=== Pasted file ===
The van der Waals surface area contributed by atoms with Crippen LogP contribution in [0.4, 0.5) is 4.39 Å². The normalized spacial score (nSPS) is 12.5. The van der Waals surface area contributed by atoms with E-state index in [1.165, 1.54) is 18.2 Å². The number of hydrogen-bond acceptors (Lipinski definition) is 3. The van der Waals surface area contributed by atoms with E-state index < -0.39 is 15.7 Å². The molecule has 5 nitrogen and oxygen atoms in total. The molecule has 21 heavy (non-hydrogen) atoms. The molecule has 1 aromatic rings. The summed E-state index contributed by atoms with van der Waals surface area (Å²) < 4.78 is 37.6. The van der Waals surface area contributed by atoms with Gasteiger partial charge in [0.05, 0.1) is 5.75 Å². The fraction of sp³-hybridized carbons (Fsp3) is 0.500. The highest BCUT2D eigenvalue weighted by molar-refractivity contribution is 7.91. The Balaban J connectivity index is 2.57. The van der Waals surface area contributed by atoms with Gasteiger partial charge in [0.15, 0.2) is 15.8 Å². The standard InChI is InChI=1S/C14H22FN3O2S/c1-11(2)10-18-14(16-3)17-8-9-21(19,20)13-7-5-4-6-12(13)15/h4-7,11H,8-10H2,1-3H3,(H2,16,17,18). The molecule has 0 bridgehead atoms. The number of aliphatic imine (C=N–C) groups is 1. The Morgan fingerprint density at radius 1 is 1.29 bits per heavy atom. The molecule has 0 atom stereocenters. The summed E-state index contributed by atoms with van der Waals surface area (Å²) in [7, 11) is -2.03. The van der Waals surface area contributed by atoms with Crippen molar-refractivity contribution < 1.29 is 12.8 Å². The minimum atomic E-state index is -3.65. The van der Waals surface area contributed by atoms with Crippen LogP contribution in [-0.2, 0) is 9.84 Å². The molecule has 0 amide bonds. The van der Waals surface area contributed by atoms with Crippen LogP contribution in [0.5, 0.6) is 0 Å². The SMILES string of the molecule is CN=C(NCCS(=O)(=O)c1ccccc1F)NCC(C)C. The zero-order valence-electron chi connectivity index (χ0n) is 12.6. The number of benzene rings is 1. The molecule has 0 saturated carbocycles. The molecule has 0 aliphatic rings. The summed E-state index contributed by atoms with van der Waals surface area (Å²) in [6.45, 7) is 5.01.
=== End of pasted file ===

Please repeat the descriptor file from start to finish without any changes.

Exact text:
The van der Waals surface area contributed by atoms with Crippen LogP contribution in [0.4, 0.5) is 4.39 Å². The normalized spacial score (nSPS) is 12.5. The van der Waals surface area contributed by atoms with E-state index in [1.165, 1.54) is 18.2 Å². The number of hydrogen-bond acceptors (Lipinski definition) is 3. The van der Waals surface area contributed by atoms with E-state index < -0.39 is 15.7 Å². The molecule has 5 nitrogen and oxygen atoms in total. The molecule has 21 heavy (non-hydrogen) atoms. The molecule has 1 aromatic rings. The summed E-state index contributed by atoms with van der Waals surface area (Å²) < 4.78 is 37.6. The van der Waals surface area contributed by atoms with Gasteiger partial charge in [0.05, 0.1) is 5.75 Å². The fraction of sp³-hybridized carbons (Fsp3) is 0.500. The highest BCUT2D eigenvalue weighted by molar-refractivity contribution is 7.91. The Balaban J connectivity index is 2.57. The van der Waals surface area contributed by atoms with Gasteiger partial charge in [0.15, 0.2) is 15.8 Å². The standard InChI is InChI=1S/C14H22FN3O2S/c1-11(2)10-18-14(16-3)17-8-9-21(19,20)13-7-5-4-6-12(13)15/h4-7,11H,8-10H2,1-3H3,(H2,16,17,18). The molecule has 0 bridgehead atoms. The number of aliphatic imine (C=N–C) groups is 1. The Morgan fingerprint density at radius 1 is 1.29 bits per heavy atom. The molecule has 0 atom stereocenters. The summed E-state index contributed by atoms with van der Waals surface area (Å²) in [7, 11) is -2.03. The van der Waals surface area contributed by atoms with Crippen molar-refractivity contribution < 1.29 is 12.8 Å². The minimum atomic E-state index is -3.65. The van der Waals surface area contributed by atoms with Crippen LogP contribution in [-0.2, 0) is 9.84 Å². The molecule has 0 amide bonds. The van der Waals surface area contributed by atoms with Crippen LogP contribution in [0.5, 0.6) is 0 Å². The SMILES string of the molecule is CN=C(NCCS(=O)(=O)c1ccccc1F)NCC(C)C. The zero-order valence-electron chi connectivity index (χ0n) is 12.6. The number of benzene rings is 1. The molecule has 0 saturated carbocycles. The molecule has 0 aliphatic rings. The summed E-state index contributed by atoms with van der Waals surface area (Å²) in [6.45, 7) is 5.01.